Competition is what drives up the price/value of your business. Creating a competitive atmosphere is essential to get top dollar for the sale of your business.
This means that you should approach multiple buyers and continue talking to each of them even after you get an initial bite.
Keep the other potential buyers in the loop and updated with the most recent news and you should be able to create a sense of urgency and competition both driving the value up and increasing the velocity of the transaction.
5. Honesty is the Best Policy
When you're hoping to sell your business, it can be tempting to try and cover up any problems that your business has.
This will only hurt you in the long run though: any buyer worth their salt will thoroughly research your company and if they uncover a weakness that you've not been upfront about, it could cause a huge breakdown in trust.
Selling your business fast and being honest are far from mutually exclusive. One can help the other: giving your prospective buyer the cold, hard truth about your business will let them make an informed decision in less time and will also breed an atmosphere of mutual trust and respect that is priceless.
This doesn't mean that you should keep the spotlight on your weaknesses however highlighting your strengths is also vital.
Regardless of your business background, you need to become a top-notch salesperson and show what makes your business unique and valuable. Maybe it's your product, your customer service, your revenue figures: whatever it may be, demonstrate your company's value.
6. Screen Your Buyers
If you don't screen buyers, you could be wasting your time. Screening buyers is a fantastic way to separate the wheat from the chaff when it comes to finding professional buyers who will be willing to buy your business quickly.
Buyers will want to know a lot of surface details about your business before proceeding any further so it can save you time to have a list full of information about your company ready to go. Make a PDF that you can send out to interested parties at a moment's notice.
You should also have interested parties sign an NDA. Confidentiality is very important when selling your business and before you reveal any more details to the buyer, you should have them sign a simple NDA.
Keep things brief yet legally enforceable.
Use the NDA to find out more about your prospective buyers too. Ask them what their net worth is and how much liquid cash they have. This is a simple and effective way to sift out the timewasters.
7. Arrange a Meeting with Qualified Buyers
Negotiating with a prospective buyer is a case of balancing time and effort on both of your parts.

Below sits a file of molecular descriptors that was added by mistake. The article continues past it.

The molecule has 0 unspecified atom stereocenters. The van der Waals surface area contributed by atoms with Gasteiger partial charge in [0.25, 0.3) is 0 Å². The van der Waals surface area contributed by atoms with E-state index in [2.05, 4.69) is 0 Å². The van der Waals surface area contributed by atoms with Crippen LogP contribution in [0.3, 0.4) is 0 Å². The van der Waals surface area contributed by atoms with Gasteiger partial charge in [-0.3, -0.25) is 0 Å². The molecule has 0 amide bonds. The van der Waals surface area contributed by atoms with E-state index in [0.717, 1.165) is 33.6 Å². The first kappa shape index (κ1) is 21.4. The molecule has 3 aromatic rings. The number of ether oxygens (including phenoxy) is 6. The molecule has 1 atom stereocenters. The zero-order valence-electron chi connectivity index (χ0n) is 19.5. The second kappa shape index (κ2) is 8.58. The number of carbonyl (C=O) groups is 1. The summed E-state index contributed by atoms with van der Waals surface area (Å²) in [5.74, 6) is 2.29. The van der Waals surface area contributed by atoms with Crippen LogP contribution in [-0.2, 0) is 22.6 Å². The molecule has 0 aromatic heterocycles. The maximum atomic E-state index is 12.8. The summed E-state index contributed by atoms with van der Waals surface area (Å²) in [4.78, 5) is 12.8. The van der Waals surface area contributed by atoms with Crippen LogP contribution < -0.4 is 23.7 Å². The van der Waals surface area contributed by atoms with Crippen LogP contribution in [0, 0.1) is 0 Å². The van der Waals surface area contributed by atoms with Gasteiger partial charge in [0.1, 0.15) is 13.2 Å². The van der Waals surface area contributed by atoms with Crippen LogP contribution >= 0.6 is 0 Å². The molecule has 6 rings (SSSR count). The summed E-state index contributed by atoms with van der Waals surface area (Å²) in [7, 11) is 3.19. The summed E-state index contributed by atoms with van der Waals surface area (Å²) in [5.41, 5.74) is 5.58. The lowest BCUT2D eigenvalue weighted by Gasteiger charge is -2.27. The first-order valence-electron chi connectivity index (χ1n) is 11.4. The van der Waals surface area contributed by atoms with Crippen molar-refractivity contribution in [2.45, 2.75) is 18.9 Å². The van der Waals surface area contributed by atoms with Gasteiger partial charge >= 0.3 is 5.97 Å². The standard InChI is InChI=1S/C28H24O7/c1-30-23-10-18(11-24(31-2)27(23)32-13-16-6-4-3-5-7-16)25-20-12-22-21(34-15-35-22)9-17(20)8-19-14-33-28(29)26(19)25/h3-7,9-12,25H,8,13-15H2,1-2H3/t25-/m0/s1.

If the potential buyer asks a simple question that you can answer in a few minutes then responding to them by email is OK, but if they have many follow up questions it’s best to schedule a dedicated meeting time to hash out the details instead of all the back and forth email.
Negotiating the sale of the business requires finesse and nuance which is sometimes lost over email communication.
This could be a face-to-face meeting or, during current times, a video meeting.
Either way, ask them to bring corroborating information about them, their assets, their industry experience, perhaps a credit report if you are offering seller financing.
Remember this is very much a give and take process.
Buyers who are unwilling to share information or commit time to meet in person are likely not going to be a great fit.
Use your best judgment and remember serious buyers will generally make an offer just after a few meetings.
8. Be Prepared for the Prospective Buyer's Research
The buyer will carry out due diligence on your business before they make a decision on whether to buy your company or not.
We covered the importance of record-keeping and assembling your records and documents earlier and this will serve you well here.
Create a folder of documents that cover every aspect of your business. You should include revenue figures, projections for the future, current contracts, and more.
This step is important for both you and the buyer.
The buyer may well be getting sales fatigue from due diligence with other companies and if getting this information from you is like getting blood out of a stone then that may be the final straw.
It saves you time too, preempting the prospective buyer's questions means that instead of scrambling around for days trying to find the information, you'll have it ready to go.
Be open and transparent during the due diligence process. Show that you can be trusted and aim to smooth over as many potential deal-breakers as you can.
9. Consider Financing
If you have the means and desire to offer seller financing for prospective buyers this can be a great way to open up the sale of your business to other buyers.
This approach does carry risks but it's a good way to get a fast sale and create the competitive atmosphere we discussed earlier.
Another approach is to work with buyers who will arrange financing from a bank.
This is less risky but may slow the selling process down as you're introducing a 3rd party into the mix who will need to carry out their own due diligence.
10. Negotiating An Agreement
When it comes to putting together an agreement it can be tempting to do it while due diligence is still ongoing.
This is the fastest way to create an agreement and, so long as you've both been transparent, is relatively low-risk. The keyword is relatively.
If either side uncovers something during due diligence that then causes the deal to collapse, you'll need to pay legal costs to have lawyers come in yet again to create/modify legal documents.
While it is ultimately up to you and the buyer to choose a time that you're both comfortable with to draft the agreement, you should be aware that waiting until after due diligence is completed comes with pros (potential faster sale) and cons (exposure to additional legal expense)..
11. No Bites? Consider Selling to Employees
If you're having trouble finding a buyer, you could consider selling your company to its employees.
If you have a strong relationship with your employees and want to reward them for their hard work and loyalty, this could be a great way to sell your business fast and ensure that it's in safe hands.
One way to sell your company to your employees is to create an Employee Stock Ownership Plan or ESOP.